What is it? That is what I wanted to know as soon as I heard that I might be at risk and that I should meet with my doctor to talk about a vaccine.
“Shingles?” I said. What is that??? How could I get that?
“an infection caused by a herpes virus (varicella-zoster virus), characterized by an eruption of groups of vesicles on one side of the body following the course of a nerve due to inflammation of ganglia and dorsal nerve roots resulting from activation of the virus, which in many instances has remained latent for years following a primary chickenpox infection; the condition is self-limited but may be accompanied by or followed by severe postherpetic pain.”
As usual, he was talking “Doctor-ISH” language and all I head was “blah-blah-herpes-blah-nerve-blah-virus-blah-pain”. Hey Doc, tell it to me like you would tell your five year old child.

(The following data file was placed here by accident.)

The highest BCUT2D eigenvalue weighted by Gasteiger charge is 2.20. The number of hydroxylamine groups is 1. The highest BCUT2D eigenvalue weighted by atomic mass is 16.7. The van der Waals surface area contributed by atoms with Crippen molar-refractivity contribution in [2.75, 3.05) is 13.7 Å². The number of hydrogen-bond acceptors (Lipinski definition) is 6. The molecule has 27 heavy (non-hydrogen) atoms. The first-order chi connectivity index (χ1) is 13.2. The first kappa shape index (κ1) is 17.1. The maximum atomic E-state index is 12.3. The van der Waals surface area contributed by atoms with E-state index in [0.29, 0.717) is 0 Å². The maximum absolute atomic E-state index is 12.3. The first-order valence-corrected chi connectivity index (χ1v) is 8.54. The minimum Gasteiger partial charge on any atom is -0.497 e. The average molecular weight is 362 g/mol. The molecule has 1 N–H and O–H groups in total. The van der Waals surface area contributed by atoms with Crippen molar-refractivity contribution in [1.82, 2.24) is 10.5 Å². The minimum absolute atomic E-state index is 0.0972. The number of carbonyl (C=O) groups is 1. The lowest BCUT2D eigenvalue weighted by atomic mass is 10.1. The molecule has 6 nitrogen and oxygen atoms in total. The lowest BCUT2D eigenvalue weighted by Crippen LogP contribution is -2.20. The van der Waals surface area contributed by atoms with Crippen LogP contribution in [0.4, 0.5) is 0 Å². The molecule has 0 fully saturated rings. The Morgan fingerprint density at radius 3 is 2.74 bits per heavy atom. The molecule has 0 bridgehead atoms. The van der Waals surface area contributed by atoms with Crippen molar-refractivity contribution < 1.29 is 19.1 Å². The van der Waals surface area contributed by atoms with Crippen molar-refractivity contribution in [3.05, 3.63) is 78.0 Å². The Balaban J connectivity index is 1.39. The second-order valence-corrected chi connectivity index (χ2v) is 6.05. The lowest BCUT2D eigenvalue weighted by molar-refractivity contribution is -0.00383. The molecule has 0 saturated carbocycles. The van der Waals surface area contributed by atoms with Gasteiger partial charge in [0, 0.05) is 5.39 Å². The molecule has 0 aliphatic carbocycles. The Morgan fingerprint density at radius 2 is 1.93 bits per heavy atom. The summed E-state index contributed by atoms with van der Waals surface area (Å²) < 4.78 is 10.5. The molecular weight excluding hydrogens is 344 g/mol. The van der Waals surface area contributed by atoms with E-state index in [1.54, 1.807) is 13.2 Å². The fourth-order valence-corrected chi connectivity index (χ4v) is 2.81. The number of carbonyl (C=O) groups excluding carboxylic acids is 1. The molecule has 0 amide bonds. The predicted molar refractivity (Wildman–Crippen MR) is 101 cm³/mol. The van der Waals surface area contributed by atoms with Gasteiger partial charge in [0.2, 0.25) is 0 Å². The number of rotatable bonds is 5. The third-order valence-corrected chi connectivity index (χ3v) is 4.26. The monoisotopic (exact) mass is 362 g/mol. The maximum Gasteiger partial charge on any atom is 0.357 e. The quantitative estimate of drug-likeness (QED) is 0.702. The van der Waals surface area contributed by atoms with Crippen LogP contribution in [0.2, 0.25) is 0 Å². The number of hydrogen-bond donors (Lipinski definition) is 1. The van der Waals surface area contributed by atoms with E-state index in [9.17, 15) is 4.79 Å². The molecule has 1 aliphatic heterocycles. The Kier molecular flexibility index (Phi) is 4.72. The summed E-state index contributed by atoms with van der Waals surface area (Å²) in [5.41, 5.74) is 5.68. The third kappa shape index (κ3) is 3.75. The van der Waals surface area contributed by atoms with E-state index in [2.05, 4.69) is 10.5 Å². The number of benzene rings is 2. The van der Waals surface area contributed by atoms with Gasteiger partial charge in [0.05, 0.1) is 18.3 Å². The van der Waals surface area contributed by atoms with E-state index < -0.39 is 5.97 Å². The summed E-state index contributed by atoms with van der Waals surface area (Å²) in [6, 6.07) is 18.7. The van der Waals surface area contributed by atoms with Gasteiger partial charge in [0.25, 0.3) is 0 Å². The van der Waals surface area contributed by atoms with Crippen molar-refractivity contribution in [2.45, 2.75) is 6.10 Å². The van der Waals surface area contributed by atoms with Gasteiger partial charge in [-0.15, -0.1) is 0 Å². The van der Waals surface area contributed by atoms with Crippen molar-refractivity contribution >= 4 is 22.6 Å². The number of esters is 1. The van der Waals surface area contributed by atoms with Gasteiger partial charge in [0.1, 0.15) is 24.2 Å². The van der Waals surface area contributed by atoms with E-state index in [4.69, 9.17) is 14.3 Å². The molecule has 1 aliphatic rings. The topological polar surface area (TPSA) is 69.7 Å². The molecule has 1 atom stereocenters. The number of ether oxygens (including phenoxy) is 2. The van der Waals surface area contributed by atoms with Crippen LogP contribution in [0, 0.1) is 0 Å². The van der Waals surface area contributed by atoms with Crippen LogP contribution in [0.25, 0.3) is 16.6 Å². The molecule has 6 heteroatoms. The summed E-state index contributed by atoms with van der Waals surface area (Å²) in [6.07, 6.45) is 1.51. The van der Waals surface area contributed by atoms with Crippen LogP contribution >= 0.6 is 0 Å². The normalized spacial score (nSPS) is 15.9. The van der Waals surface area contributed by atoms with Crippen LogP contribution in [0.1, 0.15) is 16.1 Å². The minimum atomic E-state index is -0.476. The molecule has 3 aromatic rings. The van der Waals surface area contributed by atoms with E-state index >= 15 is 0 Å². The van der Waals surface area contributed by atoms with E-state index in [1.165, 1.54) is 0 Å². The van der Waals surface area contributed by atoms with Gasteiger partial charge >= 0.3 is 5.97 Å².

“Shingles is a painful skin rash”
Now I understand. Then he told me more. It is caused by the varicella zoster virus. Shingles usually appears in a band, a strip, or a small area on one side of the face or body. It is also called herpes zoster.
“So why am I at risk now in my life?”.
“As you get older, two things often happen. First, your immune system isn’t as strong for a multitude of reasons. And second, the virus that caused “chicken pox” (varicella or “herpes” zoster virus) stays dormant (“inactive”) in your body until it decides to make itself active. We don’t know why it does this, but it is usually later in life, in people of the age group 50 and above.”
“What a minute. You said Herpes. I have been monogamous for years!”
Herpes zoster is not caused by the same virus that causes genital herpes, a sexually transmitted disease. Even though the names are similar, “Shingles” has nothing to do with sexual contact or sexually transmitted infections.
” So — what now??”
“Since you don’t have it, you should get vaccinated. If you had Shingles, then you would need to start medicines such as acyclovir, valcyclovir, and famciclovir as soon as possible. You would also need some pain medications, and instructions on how to make the rashes less uncomfortable.”